Patrick McGilligan (1889–1979) was born in Coleraine, Co Derry. Also a professor of latin and a barrister-at-law, it is as Minister for Industry and Commerce (1924–1932) that he exerted his influence to steer supporting legislation through the Dáil in support of the Shannon Scheme, and his counterpart Thomas McLaughlin. This was a tenacious and delicate task – McGilligan acted as go-between, keeping the government informed on progress and ensuring the project remained within the conditions of its contract.
As David Harkness notes in his biography of McGilligan:
[he] successfully implemented the daring Shannon hydro-electric scheme, along with the institution of a national grid and the founding of the Electricity Supply Board (1927), the first and most successful of the pioneering semi-state bodies created to manage essential services… The years 1927–32, therefore, mark the apogee of his political career and of his huge contribution to the development of his country both domestically and internationally… power and light were brought to factory and cottage as the country emerged from the neglect of centuries and the ravages of recent civil war.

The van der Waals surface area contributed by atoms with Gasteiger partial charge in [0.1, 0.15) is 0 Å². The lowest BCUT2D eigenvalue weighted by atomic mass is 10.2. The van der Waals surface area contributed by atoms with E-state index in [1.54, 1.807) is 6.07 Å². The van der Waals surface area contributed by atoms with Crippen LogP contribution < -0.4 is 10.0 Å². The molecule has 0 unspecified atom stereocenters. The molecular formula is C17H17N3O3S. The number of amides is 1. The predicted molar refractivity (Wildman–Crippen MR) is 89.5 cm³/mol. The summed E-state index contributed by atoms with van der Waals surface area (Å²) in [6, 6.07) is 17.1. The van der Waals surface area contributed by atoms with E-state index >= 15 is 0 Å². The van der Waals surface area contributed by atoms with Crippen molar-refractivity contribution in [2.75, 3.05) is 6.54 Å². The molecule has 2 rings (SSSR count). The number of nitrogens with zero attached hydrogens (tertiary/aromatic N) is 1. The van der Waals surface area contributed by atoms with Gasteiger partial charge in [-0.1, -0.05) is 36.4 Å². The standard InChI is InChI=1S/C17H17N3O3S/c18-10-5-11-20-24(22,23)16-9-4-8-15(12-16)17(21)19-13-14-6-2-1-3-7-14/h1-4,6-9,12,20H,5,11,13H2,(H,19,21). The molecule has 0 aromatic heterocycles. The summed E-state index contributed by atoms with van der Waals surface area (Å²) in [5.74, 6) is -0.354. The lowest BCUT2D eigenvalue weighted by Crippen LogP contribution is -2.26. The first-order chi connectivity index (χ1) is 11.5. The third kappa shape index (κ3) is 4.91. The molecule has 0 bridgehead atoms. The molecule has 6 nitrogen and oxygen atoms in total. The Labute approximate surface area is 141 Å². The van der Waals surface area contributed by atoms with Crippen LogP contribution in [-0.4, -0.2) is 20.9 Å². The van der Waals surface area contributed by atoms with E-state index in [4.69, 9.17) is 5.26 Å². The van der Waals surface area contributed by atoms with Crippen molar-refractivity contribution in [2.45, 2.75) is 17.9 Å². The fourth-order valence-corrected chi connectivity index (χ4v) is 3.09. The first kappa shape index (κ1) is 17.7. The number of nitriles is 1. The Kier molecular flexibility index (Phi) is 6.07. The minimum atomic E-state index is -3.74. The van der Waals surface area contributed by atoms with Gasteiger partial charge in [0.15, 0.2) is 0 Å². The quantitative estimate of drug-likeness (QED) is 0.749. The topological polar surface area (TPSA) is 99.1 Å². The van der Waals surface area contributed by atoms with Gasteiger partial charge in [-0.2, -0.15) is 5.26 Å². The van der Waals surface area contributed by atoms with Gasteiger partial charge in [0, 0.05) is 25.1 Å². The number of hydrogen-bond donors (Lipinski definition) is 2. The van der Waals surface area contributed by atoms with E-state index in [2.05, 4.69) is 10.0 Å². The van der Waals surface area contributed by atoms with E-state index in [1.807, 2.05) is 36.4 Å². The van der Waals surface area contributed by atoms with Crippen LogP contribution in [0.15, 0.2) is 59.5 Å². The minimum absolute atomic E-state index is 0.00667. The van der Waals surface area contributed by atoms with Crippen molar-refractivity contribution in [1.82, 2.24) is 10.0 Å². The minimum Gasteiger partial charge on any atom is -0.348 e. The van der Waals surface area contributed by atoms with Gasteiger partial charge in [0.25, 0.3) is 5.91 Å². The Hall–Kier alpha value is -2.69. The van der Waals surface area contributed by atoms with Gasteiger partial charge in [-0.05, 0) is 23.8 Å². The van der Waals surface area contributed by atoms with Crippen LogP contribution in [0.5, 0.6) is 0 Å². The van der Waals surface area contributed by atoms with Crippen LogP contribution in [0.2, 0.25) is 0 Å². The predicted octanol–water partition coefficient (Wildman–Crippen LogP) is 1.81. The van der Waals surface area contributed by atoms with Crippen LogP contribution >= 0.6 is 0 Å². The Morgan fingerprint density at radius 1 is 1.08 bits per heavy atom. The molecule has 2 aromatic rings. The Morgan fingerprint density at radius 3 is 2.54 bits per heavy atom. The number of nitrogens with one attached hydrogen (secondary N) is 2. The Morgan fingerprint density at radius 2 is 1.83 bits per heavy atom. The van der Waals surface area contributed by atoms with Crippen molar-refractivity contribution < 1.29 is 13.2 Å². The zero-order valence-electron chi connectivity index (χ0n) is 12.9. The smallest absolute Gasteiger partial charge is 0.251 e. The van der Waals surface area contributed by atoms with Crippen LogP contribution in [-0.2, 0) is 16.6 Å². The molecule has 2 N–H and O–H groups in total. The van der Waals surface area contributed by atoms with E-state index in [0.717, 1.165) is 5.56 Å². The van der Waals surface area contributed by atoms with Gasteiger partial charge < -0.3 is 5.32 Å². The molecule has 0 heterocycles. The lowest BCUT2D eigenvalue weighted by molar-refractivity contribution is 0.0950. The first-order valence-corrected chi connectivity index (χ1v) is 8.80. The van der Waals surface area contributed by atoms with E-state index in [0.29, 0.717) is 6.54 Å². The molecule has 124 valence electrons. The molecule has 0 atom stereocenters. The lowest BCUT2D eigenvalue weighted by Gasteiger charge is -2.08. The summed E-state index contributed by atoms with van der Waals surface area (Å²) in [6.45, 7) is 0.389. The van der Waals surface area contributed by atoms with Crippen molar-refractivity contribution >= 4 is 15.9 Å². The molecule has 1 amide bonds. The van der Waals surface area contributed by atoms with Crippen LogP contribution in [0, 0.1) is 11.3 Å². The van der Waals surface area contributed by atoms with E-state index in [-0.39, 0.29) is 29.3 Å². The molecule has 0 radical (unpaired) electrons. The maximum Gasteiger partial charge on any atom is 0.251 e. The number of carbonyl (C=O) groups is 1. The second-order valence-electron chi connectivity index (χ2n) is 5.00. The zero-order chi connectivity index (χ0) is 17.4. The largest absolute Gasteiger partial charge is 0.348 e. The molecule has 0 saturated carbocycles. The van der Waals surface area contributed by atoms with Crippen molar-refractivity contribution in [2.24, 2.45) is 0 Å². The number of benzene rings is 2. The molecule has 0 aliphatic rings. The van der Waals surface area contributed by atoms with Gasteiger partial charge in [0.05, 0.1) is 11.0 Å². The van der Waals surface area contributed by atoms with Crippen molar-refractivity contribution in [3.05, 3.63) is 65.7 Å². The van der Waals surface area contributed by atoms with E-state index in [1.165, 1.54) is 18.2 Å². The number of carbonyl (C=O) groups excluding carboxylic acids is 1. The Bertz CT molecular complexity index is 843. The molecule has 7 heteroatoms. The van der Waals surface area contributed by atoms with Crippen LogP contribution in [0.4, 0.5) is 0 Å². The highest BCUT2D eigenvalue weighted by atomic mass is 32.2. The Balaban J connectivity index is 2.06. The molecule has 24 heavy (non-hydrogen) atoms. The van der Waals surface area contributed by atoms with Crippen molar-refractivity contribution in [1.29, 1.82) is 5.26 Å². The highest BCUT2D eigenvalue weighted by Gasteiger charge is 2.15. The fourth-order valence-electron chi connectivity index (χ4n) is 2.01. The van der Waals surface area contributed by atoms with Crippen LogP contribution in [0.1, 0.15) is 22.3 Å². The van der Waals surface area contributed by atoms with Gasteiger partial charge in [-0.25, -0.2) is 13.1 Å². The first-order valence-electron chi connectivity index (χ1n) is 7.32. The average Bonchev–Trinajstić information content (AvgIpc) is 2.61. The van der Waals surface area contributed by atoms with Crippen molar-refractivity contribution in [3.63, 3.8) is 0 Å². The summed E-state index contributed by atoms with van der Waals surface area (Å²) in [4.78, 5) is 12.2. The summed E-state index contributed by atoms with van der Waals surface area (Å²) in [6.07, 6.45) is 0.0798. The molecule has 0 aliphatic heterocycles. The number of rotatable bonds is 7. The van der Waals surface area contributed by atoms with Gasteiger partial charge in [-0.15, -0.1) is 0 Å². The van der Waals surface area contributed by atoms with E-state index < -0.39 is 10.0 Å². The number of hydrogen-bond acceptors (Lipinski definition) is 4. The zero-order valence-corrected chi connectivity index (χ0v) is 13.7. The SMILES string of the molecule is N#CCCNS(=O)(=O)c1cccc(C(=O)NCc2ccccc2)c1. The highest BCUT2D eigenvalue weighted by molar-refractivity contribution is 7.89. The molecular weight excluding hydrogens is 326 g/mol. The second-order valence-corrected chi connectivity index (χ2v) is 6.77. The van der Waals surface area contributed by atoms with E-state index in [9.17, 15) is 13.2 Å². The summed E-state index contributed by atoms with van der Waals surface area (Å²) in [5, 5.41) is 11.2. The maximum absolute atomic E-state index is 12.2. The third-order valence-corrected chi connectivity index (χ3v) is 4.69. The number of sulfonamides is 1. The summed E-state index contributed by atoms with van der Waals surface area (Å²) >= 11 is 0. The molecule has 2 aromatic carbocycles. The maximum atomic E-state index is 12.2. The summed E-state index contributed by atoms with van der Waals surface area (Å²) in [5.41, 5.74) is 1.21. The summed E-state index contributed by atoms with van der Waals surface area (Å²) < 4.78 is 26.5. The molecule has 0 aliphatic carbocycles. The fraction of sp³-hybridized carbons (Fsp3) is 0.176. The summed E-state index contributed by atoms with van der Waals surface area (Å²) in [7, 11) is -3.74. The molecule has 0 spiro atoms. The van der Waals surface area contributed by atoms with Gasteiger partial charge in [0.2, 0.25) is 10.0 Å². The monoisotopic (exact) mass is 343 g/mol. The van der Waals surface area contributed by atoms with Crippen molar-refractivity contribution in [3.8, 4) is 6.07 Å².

McGilligan’s personal papers are held in UCD Archives.
Reference: David Harkness, ‘McGilligan, Patrick’, Cambridge Dictionary of Irish Biography Online.